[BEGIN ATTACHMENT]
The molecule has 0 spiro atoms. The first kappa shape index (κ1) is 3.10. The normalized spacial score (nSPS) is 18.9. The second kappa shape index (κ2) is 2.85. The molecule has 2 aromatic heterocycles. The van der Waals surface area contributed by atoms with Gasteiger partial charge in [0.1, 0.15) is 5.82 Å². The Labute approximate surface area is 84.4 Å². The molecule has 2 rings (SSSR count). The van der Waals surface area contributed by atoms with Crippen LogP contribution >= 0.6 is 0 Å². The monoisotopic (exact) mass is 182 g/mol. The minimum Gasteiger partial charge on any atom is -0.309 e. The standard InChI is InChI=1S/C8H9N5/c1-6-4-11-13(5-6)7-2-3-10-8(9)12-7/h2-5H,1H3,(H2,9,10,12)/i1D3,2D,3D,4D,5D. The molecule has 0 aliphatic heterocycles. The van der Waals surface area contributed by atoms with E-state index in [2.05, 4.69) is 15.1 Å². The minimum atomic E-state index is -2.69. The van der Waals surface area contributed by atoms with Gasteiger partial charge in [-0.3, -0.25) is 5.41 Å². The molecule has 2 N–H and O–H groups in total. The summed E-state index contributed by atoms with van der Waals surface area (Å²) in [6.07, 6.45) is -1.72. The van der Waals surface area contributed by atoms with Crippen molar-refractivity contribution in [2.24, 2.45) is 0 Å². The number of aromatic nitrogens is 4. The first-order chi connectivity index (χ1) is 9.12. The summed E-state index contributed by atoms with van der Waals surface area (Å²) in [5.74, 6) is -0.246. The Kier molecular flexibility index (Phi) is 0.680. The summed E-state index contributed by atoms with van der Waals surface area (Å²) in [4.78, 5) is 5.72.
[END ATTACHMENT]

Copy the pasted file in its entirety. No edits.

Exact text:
The molecule has 0 spiro atoms. The first kappa shape index (κ1) is 3.10. The normalized spacial score (nSPS) is 18.9. The second kappa shape index (κ2) is 2.85. The molecule has 2 aromatic heterocycles. The van der Waals surface area contributed by atoms with Gasteiger partial charge in [0.1, 0.15) is 5.82 Å². The Labute approximate surface area is 84.4 Å². The molecule has 2 rings (SSSR count). The van der Waals surface area contributed by atoms with Crippen LogP contribution >= 0.6 is 0 Å². The monoisotopic (exact) mass is 182 g/mol. The minimum Gasteiger partial charge on any atom is -0.309 e. The standard InChI is InChI=1S/C8H9N5/c1-6-4-11-13(5-6)7-2-3-10-8(9)12-7/h2-5H,1H3,(H2,9,10,12)/i1D3,2D,3D,4D,5D. The molecule has 0 aliphatic heterocycles. The van der Waals surface area contributed by atoms with E-state index in [2.05, 4.69) is 15.1 Å². The minimum atomic E-state index is -2.69. The van der Waals surface area contributed by atoms with Gasteiger partial charge in [-0.3, -0.25) is 5.41 Å². The molecule has 2 N–H and O–H groups in total. The summed E-state index contributed by atoms with van der Waals surface area (Å²) in [6.07, 6.45) is -1.72. The van der Waals surface area contributed by atoms with Crippen molar-refractivity contribution in [2.24, 2.45) is 0 Å². The number of aromatic nitrogens is 4. The first-order chi connectivity index (χ1) is 9.12. The summed E-state index contributed by atoms with van der Waals surface area (Å²) in [5.74, 6) is -0.246. The Kier molecular flexibility index (Phi) is 0.680. The summed E-state index contributed by atoms with van der Waals surface area (Å²) in [4.78, 5) is 5.72.